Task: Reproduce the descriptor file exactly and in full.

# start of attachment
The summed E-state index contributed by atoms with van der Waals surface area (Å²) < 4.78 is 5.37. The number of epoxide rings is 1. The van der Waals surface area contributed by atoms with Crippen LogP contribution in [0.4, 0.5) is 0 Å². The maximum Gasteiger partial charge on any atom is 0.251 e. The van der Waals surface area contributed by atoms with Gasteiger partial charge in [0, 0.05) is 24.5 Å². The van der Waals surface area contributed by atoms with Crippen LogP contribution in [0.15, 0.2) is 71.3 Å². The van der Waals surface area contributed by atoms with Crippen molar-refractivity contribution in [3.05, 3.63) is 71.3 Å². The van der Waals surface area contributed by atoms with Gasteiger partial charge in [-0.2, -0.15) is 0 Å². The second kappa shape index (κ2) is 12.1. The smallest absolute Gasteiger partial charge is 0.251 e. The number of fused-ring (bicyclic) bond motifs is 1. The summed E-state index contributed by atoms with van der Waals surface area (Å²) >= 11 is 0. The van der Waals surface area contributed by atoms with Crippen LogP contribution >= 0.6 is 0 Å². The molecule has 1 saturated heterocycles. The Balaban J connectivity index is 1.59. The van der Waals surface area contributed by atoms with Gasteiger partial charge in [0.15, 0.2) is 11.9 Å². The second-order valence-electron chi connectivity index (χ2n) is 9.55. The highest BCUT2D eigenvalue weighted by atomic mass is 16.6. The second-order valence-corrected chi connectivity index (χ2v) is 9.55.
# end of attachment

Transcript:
The summed E-state index contributed by atoms with van der Waals surface area (Å²) < 4.78 is 5.37. The number of epoxide rings is 1. The van der Waals surface area contributed by atoms with Crippen LogP contribution in [0.4, 0.5) is 0 Å². The maximum Gasteiger partial charge on any atom is 0.251 e. The van der Waals surface area contributed by atoms with Gasteiger partial charge in [0, 0.05) is 24.5 Å². The van der Waals surface area contributed by atoms with Crippen LogP contribution in [0.15, 0.2) is 71.3 Å². The van der Waals surface area contributed by atoms with Crippen molar-refractivity contribution in [3.05, 3.63) is 71.3 Å². The van der Waals surface area contributed by atoms with Gasteiger partial charge in [-0.2, -0.15) is 0 Å². The second kappa shape index (κ2) is 12.1. The smallest absolute Gasteiger partial charge is 0.251 e. The number of fused-ring (bicyclic) bond motifs is 1. The summed E-state index contributed by atoms with van der Waals surface area (Å²) >= 11 is 0. The van der Waals surface area contributed by atoms with Crippen LogP contribution >= 0.6 is 0 Å². The molecule has 1 saturated heterocycles. The Balaban J connectivity index is 1.59. The van der Waals surface area contributed by atoms with Gasteiger partial charge in [0.15, 0.2) is 11.9 Å². The second-order valence-electron chi connectivity index (χ2n) is 9.55. The highest BCUT2D eigenvalue weighted by atomic mass is 16.6. The second-order valence-corrected chi connectivity index (χ2v) is 9.55.